Some further info on Lewy Body dementia and the drug issue, from UCSF (my boldface):
"ndividuals diagnosed with Lewy body dementias often have adverse reactions including confusion when taking medications that affect the brain, such as anti-anxiety drugs (examples: Valium®, Ativan®), anticholinergic drugs (examples: Benadryl®, Detrol®), and antiparkinson’s drugs (examples: Sinemet®, Mirapex®). To avoid adverse reactions to medications, physicians should carefully monitor medications, introduce medications one at a time and prescribe minimal doses when possible.
An extensive neurological and neuropsychological evaluation is essential for Lewy body dementia diagnosis. Structural brain imaging (e.g., MRI or CT) and laboratory tests are used to rule out other diagnoses. Lewy body dementias can be difficult to diagnose because they can resemble and overlap with other causes of dementia like Alzheimer’s disease, other parkinsonian syndromes (examples: progressive supranuclear palsy, multiple system atrophy, corticobasal syndrome), and vascular dementia. As in many neurodegenerative diseases, a definitive diagnosis in only available after an autopsy. However, clinical diagnosis by experienced providers can be quite accurate and reliable.
Onset of the disorder usually occurs in older adults, and disease risk increases with age. There is substantial variability in the course of the illness. In general, symptoms progress over several years as cognitive decline becomes more prominent and psychiatric symptoms emerge or worsen. The progression of symptoms represents increasing pathology in the brain including more widespread Lewy bodies, loss of neurotransmitters (examples: dopamine and acetylcholine) and nerve cell death.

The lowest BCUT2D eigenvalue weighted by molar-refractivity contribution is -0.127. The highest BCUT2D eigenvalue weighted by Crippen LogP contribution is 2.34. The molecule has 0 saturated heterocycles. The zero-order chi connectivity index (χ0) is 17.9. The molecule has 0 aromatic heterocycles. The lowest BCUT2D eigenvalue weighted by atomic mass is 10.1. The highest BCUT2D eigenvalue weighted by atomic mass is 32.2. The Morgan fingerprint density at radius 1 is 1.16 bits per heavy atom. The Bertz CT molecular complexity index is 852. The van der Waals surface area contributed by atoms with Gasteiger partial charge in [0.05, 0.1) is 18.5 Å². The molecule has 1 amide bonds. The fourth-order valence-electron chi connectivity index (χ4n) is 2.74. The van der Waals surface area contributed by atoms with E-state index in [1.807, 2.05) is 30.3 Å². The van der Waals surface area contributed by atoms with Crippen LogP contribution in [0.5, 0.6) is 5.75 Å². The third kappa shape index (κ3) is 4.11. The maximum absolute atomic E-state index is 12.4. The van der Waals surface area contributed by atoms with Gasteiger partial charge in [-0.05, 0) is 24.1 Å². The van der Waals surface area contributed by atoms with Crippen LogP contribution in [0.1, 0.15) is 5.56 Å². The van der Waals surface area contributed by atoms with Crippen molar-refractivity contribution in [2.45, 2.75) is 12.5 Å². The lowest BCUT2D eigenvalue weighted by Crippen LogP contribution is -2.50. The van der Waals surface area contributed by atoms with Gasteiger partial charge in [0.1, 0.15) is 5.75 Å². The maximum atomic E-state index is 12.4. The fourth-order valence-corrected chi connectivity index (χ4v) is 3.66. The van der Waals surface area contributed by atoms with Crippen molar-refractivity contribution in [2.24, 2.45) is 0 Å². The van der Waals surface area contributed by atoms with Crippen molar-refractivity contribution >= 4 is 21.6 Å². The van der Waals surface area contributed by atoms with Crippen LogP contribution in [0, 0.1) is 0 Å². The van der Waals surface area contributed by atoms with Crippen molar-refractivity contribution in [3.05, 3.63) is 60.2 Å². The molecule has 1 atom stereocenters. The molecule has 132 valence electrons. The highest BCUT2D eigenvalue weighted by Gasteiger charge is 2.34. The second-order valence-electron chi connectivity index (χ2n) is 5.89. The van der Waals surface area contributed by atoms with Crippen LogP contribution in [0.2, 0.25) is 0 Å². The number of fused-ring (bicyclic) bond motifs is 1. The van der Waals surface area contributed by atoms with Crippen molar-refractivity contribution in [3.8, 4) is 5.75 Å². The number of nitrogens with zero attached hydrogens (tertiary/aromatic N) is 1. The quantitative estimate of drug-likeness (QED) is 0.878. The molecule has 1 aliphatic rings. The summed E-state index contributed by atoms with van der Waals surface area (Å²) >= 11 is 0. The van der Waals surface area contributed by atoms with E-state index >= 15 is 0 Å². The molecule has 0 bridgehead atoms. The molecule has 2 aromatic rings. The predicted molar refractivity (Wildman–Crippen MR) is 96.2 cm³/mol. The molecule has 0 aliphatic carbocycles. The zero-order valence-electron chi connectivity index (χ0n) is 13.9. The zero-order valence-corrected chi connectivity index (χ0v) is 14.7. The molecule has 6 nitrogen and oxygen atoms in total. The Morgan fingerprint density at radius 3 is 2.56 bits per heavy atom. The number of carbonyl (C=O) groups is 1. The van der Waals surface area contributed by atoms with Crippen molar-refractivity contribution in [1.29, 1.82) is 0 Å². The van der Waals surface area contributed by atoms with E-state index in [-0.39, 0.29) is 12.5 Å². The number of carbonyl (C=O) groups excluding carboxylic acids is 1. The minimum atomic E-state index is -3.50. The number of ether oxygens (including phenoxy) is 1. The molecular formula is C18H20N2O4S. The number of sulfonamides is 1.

Management and treatment of Lewy body dementias
Lewy body dementia patients are often frail, and their symptoms can worsen quickly when faced with infection, medication reactions or changes in the environment; these risks should be closely monitored.
Nonpharmacologic interventions, including physical, occupational and speech therapy, community resources and assistance with home care should always be considered. The motor symptoms of Lewy body dementias are generally treated with dopaminergic therapies. These medications are usually helpful in decreasing the severity of motor symptoms. However, it is advisable for these medications to be initially prescribed at a low dosage and gradually titrated upwards as necessary given the possibility of potential side effects such as worsening confusion and hallucinations. Cognitive symptoms of Lewy body dementias are often treated with cholinesterase inhibitors (e.g., Rivastigmine®, Aricept®). These medications can improve the attention deficits, cognitive fluctuations, neuropsychiatric symptoms (e.g., hallucinations, apathy, anxiety), and sleep disturbances by boosting acetylcholine in the brain, a neurotransmitter that is severely reduced by these diseases. Memantine has also been tried for treatment of cognitive impairment in Lewy body dementias. In general, the results have suggested that this drug is well-tolerated but not reliably effective. Depression is very common in Lewy body dementias and can be treated with antidepressant medications.
For psychotic symptoms (e.g., hallucinations or delusions) that are troublesome to the patient and/or family and that are non-responsive to psychosocial interventions (e.g., making changes in the patient’s environment) or cholinesterase inhibitor treatment, atypical second generation antipsychotic medications such as risperidone (Risperdol®) and quetiapine (Seroquel®) can be tried but must be used cautiously due to the risk of motor and cognitive side effects. Older, first generation antipsychotic drugs such as haloperidol (Haldol®) or chlorpromazine (Thorazine®) should be avoided because they can cause extreme adverse reactions in many Lewy body dementia patients. A patient treated with these drugs could become catatonic, lose cognitive function and/or develop more muscle rigidity.
The symptomatic treatments available and described above do not slow down the disease course. The current search for disease-modifying drugs is focused primarily on preventing the misfolding and buildup of alpha-synuclein pathology in the brain."
There is actually some exciting news due out soon re progress in understanding Dementia with Lewy Bodies - I'll post it here soon.